Google recently deprecated support for the Phone and Messages apps in the Android Open Source Project (AOSP), making it more difficult to create custom ROMs.
Since the first steps of the Android operating system, custom ROMs (or Custom ROMs) represented an essential dimension of culture and ecosystem dynamics. However, a recent change made by Google could represent a significant obstacle to the sustainability of this practice.
The era of Android ROMs
The term “ROM custom » (custom firmware, Android ROM or Android Read Only Memory) is commonly used to refer to a modified version of the Android operating system. These versions, created by third-party developers, offer an alternative to the official systems (Stock ROMs) offered by smartphone manufacturers. These ROMs were made possible thanks to theAndroid Open Source Project (AOSP)which provides an open-source version of the operating system, without the Google apps.
In their personalization perspective, ROMs have often made it possible to fix bugs, optimize the user experience and test new interfaces. In addition, they have often allowed users to benefit from newer versions of Android without having to wait for the official update from their manufacturer.
A blow for the AOSP
However, OS News, seen on Android Authority, recently noticed that Google decided to deprecate support for Phone and Messages apps in AOSP. This means that these two essential applications will no longer be included in the open-source version of the operating system.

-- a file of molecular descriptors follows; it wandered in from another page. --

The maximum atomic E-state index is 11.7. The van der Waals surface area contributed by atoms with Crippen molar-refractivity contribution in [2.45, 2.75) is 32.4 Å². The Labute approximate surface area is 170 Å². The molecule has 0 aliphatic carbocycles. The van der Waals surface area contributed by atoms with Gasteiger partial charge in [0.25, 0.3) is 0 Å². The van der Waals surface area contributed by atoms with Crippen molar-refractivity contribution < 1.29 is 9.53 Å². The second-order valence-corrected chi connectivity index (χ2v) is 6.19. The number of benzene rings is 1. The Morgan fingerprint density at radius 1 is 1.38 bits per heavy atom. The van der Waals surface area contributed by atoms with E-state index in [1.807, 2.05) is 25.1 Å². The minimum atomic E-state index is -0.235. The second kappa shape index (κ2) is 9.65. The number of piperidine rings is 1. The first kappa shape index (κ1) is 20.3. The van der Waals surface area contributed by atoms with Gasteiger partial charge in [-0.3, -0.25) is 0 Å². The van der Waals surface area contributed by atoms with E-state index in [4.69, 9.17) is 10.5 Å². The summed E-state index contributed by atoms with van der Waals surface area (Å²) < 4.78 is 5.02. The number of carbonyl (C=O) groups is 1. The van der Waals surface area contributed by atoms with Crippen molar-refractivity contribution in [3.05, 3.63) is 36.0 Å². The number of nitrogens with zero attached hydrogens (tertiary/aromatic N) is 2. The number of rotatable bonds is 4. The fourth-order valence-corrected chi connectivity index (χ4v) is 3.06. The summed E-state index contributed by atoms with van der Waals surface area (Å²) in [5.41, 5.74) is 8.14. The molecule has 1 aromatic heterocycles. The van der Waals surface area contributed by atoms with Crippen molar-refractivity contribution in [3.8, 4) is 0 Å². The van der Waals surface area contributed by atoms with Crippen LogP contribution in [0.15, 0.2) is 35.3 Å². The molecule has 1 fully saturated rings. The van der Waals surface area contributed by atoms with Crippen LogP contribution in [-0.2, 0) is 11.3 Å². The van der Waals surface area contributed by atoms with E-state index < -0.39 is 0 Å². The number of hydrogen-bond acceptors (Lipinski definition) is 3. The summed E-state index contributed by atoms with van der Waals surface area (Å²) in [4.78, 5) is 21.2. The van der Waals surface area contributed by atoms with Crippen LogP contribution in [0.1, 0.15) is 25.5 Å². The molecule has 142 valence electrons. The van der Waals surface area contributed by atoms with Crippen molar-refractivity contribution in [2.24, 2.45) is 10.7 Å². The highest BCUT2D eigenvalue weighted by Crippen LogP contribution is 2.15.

For most users, this will have no impact. Indeed, many manufacturers offer their own phone and message applications, or use Google’s new applications, which are closed source.
But for custom ROMs, it’s a blow. These applications being essential for a smartphone, their absence in the AOSP considerably complicates the task of ROM developers.
If these ROMs are less popular than before, they nevertheless have the advantage of extending the life of many devices. When a manufacturer stops supporting a smartphone model after a few years, installing a custom ROM can allow the device to continue to be used with an updated version of Android.
The future of AOSP and ROMs
It’s true that AOSP might not be as important to Google as it used to be, but it’s worth remembering that this project is the source of many forked of Android, such as Amazon’s Fire OS or the multitude of Chinese Android versions. Not to mention the versions specially designed for professional applications, such as smartphones for the army or the public service.
These developments raise the question of the future of custom ROMs and, more broadly, the open-source nature of Android. If Google continues to restrict access to its applications within the AOSP, custom ROMs may lose their attractiveness and effectiveness. In a world where the lifespan of electronic products is a major ecological issue, this would be a real shame.
The Android landscape could therefore experience significant transformations in the years to come. The ballad of custom ROMs isn’t over yet, but the score is getting more complicated.